The beatings will continue until morale improves.

In her book Milton Friedman, The Last Conservative, Jennifer Burns notes that Arthur Burns, one of Milton’s mentors and friends, had signed a letter to the New York Times in April 1946 that called for extending wartime price controls for another year. I was familiar with the letter because Hugh Rockoff, in “Price Controls,” in David R. Henderson, ed. The Concise Encyclopedia of Economics, mentions it. One of the other signers, disappointingly, was Frank Knight.

The letter has to be read to be believed or, should I say, to be disbelieved. It reads as if it wasn’t written by economists. Consider this reason for retaining controls:

As soon as supply and demand of any important commodity are once more in balance at ceiling prices, price control should be suspended and then removed.

See the problem? What is keeping supply and demand (more correctly, quantity supplied and quantity demanded) from being in balance? Price controls. I’m reminded of the sign in the old workplace joke, “The beatings will continue until morale improves.”

Four years later, though, in his December 1950 presidential address to the American Economics Association, titled “The Role of Principles in Economics and Politics,” Knight went back to actually sounding like an economist. He stated, in one of my favorite passages:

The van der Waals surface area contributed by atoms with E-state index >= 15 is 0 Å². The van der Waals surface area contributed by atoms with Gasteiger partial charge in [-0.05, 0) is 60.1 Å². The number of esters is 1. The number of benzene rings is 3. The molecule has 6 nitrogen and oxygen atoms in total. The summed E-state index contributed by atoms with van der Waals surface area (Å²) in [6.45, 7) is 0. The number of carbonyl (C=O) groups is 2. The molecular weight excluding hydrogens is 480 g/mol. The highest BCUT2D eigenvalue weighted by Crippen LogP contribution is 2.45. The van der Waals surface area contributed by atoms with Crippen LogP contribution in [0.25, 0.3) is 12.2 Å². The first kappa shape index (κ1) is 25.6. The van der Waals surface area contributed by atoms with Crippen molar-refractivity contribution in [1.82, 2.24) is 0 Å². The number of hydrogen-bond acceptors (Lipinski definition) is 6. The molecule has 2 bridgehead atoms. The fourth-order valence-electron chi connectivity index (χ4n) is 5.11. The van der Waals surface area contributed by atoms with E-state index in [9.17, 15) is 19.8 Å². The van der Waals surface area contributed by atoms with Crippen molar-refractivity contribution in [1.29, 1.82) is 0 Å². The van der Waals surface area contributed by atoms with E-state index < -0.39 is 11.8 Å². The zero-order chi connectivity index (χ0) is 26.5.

Can there be any use in explaining, if it is needful to explain, that fixing a price below the free-market level will create a shortage and one above it a surplus? But the public oh’s and ah’s and yips and yaps at the shortage of residential housing and surpluses of eggs and potatoes as if these things presented problems–any more than getting one’s footgear soiled by deliberately walking in the mud.

By the way, one of my senior colleagues at the University of Rochester in the late 1970s, Martin Weingartner, was a young economist at the time and attended the talk. He told me that Knight got a standing ovation.